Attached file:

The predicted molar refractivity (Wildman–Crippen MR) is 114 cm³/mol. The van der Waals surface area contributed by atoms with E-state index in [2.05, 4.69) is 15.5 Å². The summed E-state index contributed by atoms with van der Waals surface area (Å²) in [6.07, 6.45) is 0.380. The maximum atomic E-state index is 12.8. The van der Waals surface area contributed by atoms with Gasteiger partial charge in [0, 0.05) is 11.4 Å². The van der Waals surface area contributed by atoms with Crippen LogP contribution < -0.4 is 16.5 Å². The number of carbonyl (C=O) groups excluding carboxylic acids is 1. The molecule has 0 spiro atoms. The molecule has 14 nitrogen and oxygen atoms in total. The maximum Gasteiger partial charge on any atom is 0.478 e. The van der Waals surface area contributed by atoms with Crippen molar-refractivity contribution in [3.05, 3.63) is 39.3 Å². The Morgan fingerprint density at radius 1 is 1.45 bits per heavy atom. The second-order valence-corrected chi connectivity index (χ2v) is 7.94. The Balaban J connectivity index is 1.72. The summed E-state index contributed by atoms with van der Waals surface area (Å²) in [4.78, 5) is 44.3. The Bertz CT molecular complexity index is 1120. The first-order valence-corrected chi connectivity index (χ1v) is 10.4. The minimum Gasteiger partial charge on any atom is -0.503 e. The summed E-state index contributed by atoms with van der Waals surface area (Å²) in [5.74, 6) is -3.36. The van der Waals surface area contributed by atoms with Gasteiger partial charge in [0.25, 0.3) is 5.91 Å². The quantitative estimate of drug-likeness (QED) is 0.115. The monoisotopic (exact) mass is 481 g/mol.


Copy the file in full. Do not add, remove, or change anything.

The predicted molar refractivity (Wildman–Crippen MR) is 114 cm³/mol. The van der Waals surface area contributed by atoms with E-state index in [2.05, 4.69) is 15.5 Å². The summed E-state index contributed by atoms with van der Waals surface area (Å²) in [6.07, 6.45) is 0.380. The maximum atomic E-state index is 12.8. The van der Waals surface area contributed by atoms with Gasteiger partial charge in [0, 0.05) is 11.4 Å². The van der Waals surface area contributed by atoms with Crippen LogP contribution < -0.4 is 16.5 Å². The number of carbonyl (C=O) groups excluding carboxylic acids is 1. The molecule has 0 spiro atoms. The molecule has 14 nitrogen and oxygen atoms in total. The maximum Gasteiger partial charge on any atom is 0.478 e. The van der Waals surface area contributed by atoms with Crippen molar-refractivity contribution in [3.05, 3.63) is 39.3 Å². The Morgan fingerprint density at radius 1 is 1.45 bits per heavy atom. The second-order valence-corrected chi connectivity index (χ2v) is 7.94. The Balaban J connectivity index is 1.72. The summed E-state index contributed by atoms with van der Waals surface area (Å²) in [4.78, 5) is 44.3. The Bertz CT molecular complexity index is 1120. The first-order valence-corrected chi connectivity index (χ1v) is 10.4. The minimum Gasteiger partial charge on any atom is -0.503 e. The summed E-state index contributed by atoms with van der Waals surface area (Å²) in [5.74, 6) is -3.36. The van der Waals surface area contributed by atoms with Gasteiger partial charge in [0.25, 0.3) is 5.91 Å². The quantitative estimate of drug-likeness (QED) is 0.115. The monoisotopic (exact) mass is 481 g/mol.